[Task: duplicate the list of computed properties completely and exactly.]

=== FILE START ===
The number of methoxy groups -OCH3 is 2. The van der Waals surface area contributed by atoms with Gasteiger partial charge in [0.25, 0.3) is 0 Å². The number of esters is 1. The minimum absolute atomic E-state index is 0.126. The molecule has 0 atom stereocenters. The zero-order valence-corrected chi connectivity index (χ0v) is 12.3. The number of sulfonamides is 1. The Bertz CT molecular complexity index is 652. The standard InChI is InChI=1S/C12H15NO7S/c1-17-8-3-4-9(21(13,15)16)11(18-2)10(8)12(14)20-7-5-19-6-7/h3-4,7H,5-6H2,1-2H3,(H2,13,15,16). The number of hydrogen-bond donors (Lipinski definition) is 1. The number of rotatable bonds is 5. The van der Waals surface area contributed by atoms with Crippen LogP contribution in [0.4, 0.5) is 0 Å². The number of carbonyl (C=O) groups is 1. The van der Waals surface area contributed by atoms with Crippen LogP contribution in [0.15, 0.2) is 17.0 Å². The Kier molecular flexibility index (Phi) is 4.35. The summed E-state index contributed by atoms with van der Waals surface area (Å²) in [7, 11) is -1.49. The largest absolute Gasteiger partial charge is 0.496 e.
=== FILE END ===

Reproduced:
The number of methoxy groups -OCH3 is 2. The van der Waals surface area contributed by atoms with Gasteiger partial charge in [0.25, 0.3) is 0 Å². The number of esters is 1. The minimum absolute atomic E-state index is 0.126. The molecule has 0 atom stereocenters. The zero-order valence-corrected chi connectivity index (χ0v) is 12.3. The number of sulfonamides is 1. The Bertz CT molecular complexity index is 652. The standard InChI is InChI=1S/C12H15NO7S/c1-17-8-3-4-9(21(13,15)16)11(18-2)10(8)12(14)20-7-5-19-6-7/h3-4,7H,5-6H2,1-2H3,(H2,13,15,16). The number of hydrogen-bond donors (Lipinski definition) is 1. The number of rotatable bonds is 5. The van der Waals surface area contributed by atoms with Crippen LogP contribution in [0.4, 0.5) is 0 Å². The number of carbonyl (C=O) groups is 1. The van der Waals surface area contributed by atoms with Crippen LogP contribution in [0.15, 0.2) is 17.0 Å². The Kier molecular flexibility index (Phi) is 4.35. The summed E-state index contributed by atoms with van der Waals surface area (Å²) in [7, 11) is -1.49. The largest absolute Gasteiger partial charge is 0.496 e.